Wednesday, December 4, 2013

From: "Relationship marketing and a new economy: it’s time for de-programming"

Fragment: Relationship Marketing
Evert Gummesson


Research in both consumer goods marketing, services marketing and B-to-B marketing currently converge and come together under the label of relationship marketing. Within the spirit of grounded theory, relationship marketing could be appointed the core variable, with relationships, networks and interaction as sub-core variables, thus offering the beginnings of a general marketing theory. The relationship marketing label is perhaps new, the phenomenon is not. It had just not been properly observed and conceptualized; marketing professors seem to be the last to notice the reality around them.

Directions in a new economy

Fresh foundation 

New knowledge is sometimes accumulated on old knowledge. At some point, however, we have to start with a fresh foundation; we have to shift the paradigm. To learn, we must unlearn. Even if part of the old merges with the new, it has lost its lead role and will have to step down to a humbler position. I have used the more theatrical language of brainwashing versus de-programming to accentuate the gravity of the situation.

Surveying perceived trends – not just falling in love with the popular hype but settling for the solid and sustainable – is a laborious task. Despite the uncertainty, we need to wrestle with the trends to design future scenarios in our marketing and business plans. The following review of conclusions and recommendations is here to serve as food for thought

Need for theory and context. 

Marketing management today suffers from theory anorexia and cannot properly feed on and digest what is happening in a new economy. Both practitioners and academics are vulnerable to con men offering panaceas and explanations supported by the ever-present media hype. There is need for more healthy and vitamin-rich feeding of the marketing mind. We need marketing theory, good theory, essential for scholars and practicing managers alike. There is currently no general theory of marketing in existence, just reminiscences of outdated microeconomics and fragmented models or concepts, often called theories but so out of management context that they do not survive beyond the shelter of an academic ivory tower.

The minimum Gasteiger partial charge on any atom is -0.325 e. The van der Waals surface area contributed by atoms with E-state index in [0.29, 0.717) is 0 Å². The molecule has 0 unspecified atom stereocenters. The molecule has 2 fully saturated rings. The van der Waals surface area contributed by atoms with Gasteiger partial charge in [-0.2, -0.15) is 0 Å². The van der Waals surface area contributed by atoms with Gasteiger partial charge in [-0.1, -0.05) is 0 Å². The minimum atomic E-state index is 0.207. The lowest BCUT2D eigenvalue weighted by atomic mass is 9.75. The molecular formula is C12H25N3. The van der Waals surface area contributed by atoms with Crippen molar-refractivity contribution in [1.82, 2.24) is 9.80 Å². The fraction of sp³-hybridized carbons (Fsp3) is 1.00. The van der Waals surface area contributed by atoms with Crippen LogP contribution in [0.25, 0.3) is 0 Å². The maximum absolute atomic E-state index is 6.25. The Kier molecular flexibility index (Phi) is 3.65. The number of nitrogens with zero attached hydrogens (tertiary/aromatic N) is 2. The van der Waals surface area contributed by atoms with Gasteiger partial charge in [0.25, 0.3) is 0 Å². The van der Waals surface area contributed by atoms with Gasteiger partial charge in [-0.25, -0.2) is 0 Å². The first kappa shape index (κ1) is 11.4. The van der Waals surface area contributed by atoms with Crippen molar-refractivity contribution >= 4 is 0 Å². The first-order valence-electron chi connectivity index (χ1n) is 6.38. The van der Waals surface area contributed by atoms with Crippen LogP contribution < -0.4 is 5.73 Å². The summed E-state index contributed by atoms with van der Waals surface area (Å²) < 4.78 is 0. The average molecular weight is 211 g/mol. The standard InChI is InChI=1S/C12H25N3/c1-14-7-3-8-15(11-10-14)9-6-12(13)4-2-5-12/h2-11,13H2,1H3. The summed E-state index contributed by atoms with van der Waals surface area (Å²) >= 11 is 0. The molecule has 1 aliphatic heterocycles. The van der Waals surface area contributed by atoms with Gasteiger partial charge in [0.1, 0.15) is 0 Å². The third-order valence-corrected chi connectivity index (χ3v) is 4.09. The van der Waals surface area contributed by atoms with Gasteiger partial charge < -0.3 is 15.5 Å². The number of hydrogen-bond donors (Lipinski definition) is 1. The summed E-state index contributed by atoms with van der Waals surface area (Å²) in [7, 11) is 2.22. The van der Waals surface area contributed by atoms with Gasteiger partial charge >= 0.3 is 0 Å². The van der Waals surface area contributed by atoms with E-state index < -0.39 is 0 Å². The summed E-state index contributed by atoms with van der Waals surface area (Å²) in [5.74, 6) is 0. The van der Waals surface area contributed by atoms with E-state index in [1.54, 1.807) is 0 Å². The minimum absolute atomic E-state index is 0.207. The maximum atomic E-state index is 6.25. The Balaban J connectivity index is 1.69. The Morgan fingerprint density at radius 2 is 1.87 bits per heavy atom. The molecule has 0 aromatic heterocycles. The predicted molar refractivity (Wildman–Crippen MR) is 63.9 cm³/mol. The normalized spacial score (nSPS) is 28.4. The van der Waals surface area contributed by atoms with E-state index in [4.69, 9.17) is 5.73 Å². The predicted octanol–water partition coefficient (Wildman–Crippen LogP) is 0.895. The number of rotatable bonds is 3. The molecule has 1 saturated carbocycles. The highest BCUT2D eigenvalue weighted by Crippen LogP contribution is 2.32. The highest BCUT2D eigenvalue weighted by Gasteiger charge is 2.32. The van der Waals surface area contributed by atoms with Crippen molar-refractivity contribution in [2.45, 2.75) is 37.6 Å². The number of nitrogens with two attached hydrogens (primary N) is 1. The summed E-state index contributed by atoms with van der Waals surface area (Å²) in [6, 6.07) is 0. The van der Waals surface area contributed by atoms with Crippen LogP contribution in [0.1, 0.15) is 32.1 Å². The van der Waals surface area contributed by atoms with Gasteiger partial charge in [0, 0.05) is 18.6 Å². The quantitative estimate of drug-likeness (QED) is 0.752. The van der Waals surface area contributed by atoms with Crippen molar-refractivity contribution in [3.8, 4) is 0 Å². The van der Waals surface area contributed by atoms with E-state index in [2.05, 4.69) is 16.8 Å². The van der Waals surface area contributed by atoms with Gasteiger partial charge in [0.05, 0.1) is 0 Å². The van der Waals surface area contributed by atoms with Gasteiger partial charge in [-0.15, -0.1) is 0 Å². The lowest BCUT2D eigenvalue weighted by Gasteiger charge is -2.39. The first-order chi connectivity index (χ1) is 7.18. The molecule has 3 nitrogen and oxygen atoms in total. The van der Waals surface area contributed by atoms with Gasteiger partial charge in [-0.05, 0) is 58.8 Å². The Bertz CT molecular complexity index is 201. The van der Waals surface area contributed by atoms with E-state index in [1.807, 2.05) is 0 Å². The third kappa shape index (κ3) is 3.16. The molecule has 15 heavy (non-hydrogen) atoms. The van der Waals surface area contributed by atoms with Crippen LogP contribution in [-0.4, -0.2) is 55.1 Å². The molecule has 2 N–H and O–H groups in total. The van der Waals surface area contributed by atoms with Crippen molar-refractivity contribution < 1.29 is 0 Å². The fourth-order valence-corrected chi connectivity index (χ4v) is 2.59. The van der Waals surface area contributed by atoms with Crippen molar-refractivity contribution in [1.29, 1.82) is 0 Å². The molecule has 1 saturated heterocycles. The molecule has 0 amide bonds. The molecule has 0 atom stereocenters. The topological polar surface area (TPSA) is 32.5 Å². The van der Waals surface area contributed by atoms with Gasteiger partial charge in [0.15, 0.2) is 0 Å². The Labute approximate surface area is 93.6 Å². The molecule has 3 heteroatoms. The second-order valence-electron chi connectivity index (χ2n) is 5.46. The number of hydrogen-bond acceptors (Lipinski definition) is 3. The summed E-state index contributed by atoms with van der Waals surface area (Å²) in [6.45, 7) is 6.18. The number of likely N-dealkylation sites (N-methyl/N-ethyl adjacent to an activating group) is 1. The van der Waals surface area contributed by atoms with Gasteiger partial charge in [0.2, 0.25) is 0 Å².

Healthier marketing theory
General marketing theory in the making.

Relationship marketing and CRM with a focus on relationships, networks and interaction submit the most promising approach to a more valid and general theory of marketing, replacing a dinosaur marketing management and marketing mix consumer goods paradigm from an old economy. Relationship marketing and CRM help us give context on a comprehensive, conceptual and general level, that is, generate healthier marketing theory.
The total offering. We must eventually learn to see the offering trade-off between eCRM and hCRM. We need to properly absorb the values of relationship marketing or CRM will forever be no more than an expensive computer system.
Value and networks. A new economy has been described from two perspectives, as value output and network input. We need to think in those terms, but thinking is not enough; we also need to commit ourselves and take action. It includes viewing the roles of the supplier and the customer in a dimmer light. We must accept that a supplier can add value but the customer also adds value.


Viable research strategy
Inductive research.
It means that we also use our senses and our common sense, intuition, tacit knowledge, and experience in conjunction with systematic, scholarly research and everyday observations from practice. Grounded theory has already been mentioned as a viable research strategy. Personally I embrace its merger with action research, introspection, narrative research, and case study research packaged in what I recently named interactive research (Gummesson, 2000, 2001).

Complex and ambiguous
Complexity and ambiguity.

The world is bewildering and so is marketing. It is complex and ambiguous. Research in marketing must put a halt to the excessive, even obscene indulgence in quantification and surveys. We need less deductive hypotheses-testing of isolated concepts out of context, and more inductive research where true observation is encouraged. Our observations as practitioners, consumers and researchers must be given priority over repositories of old theories, concepts, axioms and other claims of marketing. In discussions, a new economy is more often than not treated on the terms of an old economy, using its concepts and trying to squeeze a reluctant reality into it.

Balanced centricity. The marketing concept, holding that companies should focus on customer needs and not become navel watchers of their own products and manufacturing, is the foundation of today’s interest in the customer. However, both perspectives are needed. Customer-centricity and production-centricity need one another. They must shake hands and make friends in a balanced production-consumption centricity.

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